Our Industrial Past

CLICK ON IMAGES TO ENLARGE. REPEAT IF REQUIRED.

I forgot to mention yesterday that when I returned home I found that my cheque from Laithwaite’s had been delivered.

The Félicité Perpétue rose in the front garden has been sending thorny tentacles across the drive. This morning I restrained them with green wire.

Marguerites

Alongside the marguerites that accompany the rose,

Nasturtium

a nasturtium trumpeted its presence.

Clematis Mrs N. Thompson and solanum

Opposite, the clematis Mrs. N. Thompson and solanums

Bee and honeysuckle

twine amongst the honeysuckle from which bees flit to and fro.

Hollyhock

This new hollyhock is in bloom along the back drive.

In June 1981, I made a series of colour slides of gasometers. I scanned them this afternoon.

Gasometer 6.81008

Gasometer 6.81 2

Gasometer 6.81 1

Here are sections of side views;

Gasometer 6.81 3

and one of a top.

Gasometers

There are glimpses of three in this image.

Gasometer and car wrecks 6.81 1Gasometer and car wrecks 6.81 2

I cannot, for the life of me, remember where these were. Maybe the car wrecks could provide a pointer for anyone who may help identify them;

Snapdragons on wall

or maybe these snapdragons? Perhaps not.

The major problem for anyone attempting to assist is that these emblems of our industrial past may no longer exist.

This is what Wikipedia has to say about our gasometers: ‘A gas holder, sometimes called a gasometer, is a large container in which natural gas or town gas is stored near atmospheric pressure at ambient temperatures. The volume of the container follows the quantity of stored gas, with pressure coming from the weight of a movable cap. Typical volumes for large gasholders are about 50,000 cubic metres (1,800,000 cu ft), with 60 metres (200 ft) diameter structures.’

Today, there are very few left standing. The reason for this is described in this short video made by Tom Scott:

1280px-Gasholders_at_the_Oval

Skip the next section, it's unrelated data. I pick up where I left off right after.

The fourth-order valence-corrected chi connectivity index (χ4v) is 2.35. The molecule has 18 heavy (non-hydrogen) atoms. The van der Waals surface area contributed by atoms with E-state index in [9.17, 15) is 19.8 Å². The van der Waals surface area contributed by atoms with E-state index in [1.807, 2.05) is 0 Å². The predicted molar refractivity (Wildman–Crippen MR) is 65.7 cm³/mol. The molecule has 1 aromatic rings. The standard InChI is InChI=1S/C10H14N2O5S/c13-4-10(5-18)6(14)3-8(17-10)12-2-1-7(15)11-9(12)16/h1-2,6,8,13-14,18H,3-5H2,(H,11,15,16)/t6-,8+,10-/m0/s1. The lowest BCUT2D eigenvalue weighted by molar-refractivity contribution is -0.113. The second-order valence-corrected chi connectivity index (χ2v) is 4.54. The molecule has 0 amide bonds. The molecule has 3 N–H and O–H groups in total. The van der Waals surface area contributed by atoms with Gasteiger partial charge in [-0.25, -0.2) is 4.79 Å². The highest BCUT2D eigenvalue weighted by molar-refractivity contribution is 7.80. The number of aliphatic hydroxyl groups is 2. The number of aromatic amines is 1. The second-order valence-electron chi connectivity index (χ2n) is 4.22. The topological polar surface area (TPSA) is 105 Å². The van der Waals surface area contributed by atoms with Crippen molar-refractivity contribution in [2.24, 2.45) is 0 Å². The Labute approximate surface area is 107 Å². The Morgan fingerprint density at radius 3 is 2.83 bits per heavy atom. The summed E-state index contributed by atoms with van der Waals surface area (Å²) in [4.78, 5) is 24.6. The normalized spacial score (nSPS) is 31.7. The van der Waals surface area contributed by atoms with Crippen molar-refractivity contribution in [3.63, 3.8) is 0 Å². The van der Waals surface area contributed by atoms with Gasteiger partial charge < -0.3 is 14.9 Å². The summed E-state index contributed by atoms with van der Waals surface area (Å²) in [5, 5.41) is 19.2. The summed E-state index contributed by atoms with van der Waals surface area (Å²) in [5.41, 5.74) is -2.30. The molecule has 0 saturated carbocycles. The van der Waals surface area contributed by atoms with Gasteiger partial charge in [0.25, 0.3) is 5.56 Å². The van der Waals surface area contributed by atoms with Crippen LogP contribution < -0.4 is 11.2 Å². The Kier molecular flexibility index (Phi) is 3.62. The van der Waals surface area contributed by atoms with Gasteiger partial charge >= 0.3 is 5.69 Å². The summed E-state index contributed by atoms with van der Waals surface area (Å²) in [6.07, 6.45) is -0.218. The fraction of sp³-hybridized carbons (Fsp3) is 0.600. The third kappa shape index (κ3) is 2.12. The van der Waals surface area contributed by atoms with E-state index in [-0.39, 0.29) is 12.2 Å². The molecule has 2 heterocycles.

One iconic gasometer, protected, or, listed since earlier this year, is visible from The Oval cricket ground. I spent many a day in the summers of my teens watching the rise and fall of this famous cricketing symbol. Wikipedia provides this photograph.

For our dinner this evening, the Culinary Queen produced smoked haddock, piquant cauliflower cheese (recipe), new potatoes, crunchy carrots, and sautéed leeks and peppers. We both drank Marlborough Oyster Bay sauvignon blanc 2015. Needless to say, it was all delicious.

 

Published by derrickjknight

I am a septuagenarian enjoying rambling physically and photographing what I see, and rambling in my head as memories are triggered. I also ramble through a lifetime's photographs

57 thoughts on “Our Industrial Past

  1. The flowers are beautiful as always, Derrick. And the images and info on the gasometers is very interesting. I learn new things every day here in the blogosphere and I like that!

  2. Most interesting information. The scaffolding–when the gas is low– is quite delicately beautiful sculpture from a distance, and reminds me of the rides and roller coasters of an amusement park horizon.

  3. I prefer the flowers 🙂 . A couple of years ago I visited Bangladesh several times for energy projects amongst others and saw these huge buildings. They are quite impressive but not my favourite architecture 😀

  4. That was interesting Derrick! I have seen that building at the Oval, but not known what it was. I love to see the marguerites in your garden, of all the flowers they are the ones that make me happiest – no idea why! I haven’t made a cauliflower cheese in a hundred years – I’m off to check out the Culinary Queen’s recipe! xo

  5. Beautiful flowers–the hollyhock is especially stunning. Interesting information about the gasometers. I had no idea.
    I’m glad you received your check. 🙂

  6. Industrial structures do make dramatic studies; I must open my eyes to them more often as subjects for photography. So often we dismiss them as eyesores.